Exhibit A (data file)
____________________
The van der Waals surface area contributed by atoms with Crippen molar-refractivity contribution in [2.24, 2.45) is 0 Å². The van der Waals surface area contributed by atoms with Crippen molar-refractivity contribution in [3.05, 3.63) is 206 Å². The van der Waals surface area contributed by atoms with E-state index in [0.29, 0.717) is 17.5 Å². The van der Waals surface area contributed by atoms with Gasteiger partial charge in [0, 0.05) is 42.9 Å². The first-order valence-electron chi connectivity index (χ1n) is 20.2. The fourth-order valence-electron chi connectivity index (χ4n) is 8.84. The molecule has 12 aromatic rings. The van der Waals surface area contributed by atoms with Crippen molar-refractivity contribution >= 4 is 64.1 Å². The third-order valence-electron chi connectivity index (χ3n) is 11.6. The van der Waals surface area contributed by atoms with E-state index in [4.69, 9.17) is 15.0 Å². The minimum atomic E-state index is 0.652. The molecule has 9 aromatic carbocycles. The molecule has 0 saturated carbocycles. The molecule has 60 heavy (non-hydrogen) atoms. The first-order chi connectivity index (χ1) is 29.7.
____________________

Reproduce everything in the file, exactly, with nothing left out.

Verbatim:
The van der Waals surface area contributed by atoms with Crippen molar-refractivity contribution in [2.24, 2.45) is 0 Å². The van der Waals surface area contributed by atoms with Crippen molar-refractivity contribution in [3.05, 3.63) is 206 Å². The van der Waals surface area contributed by atoms with E-state index in [0.29, 0.717) is 17.5 Å². The van der Waals surface area contributed by atoms with Gasteiger partial charge in [0, 0.05) is 42.9 Å². The first-order valence-electron chi connectivity index (χ1n) is 20.2. The fourth-order valence-electron chi connectivity index (χ4n) is 8.84. The molecule has 12 aromatic rings. The van der Waals surface area contributed by atoms with Crippen molar-refractivity contribution >= 4 is 64.1 Å². The third-order valence-electron chi connectivity index (χ3n) is 11.6. The van der Waals surface area contributed by atoms with E-state index in [4.69, 9.17) is 15.0 Å². The minimum atomic E-state index is 0.652. The molecule has 9 aromatic carbocycles. The molecule has 0 saturated carbocycles. The molecule has 60 heavy (non-hydrogen) atoms. The first-order chi connectivity index (χ1) is 29.7.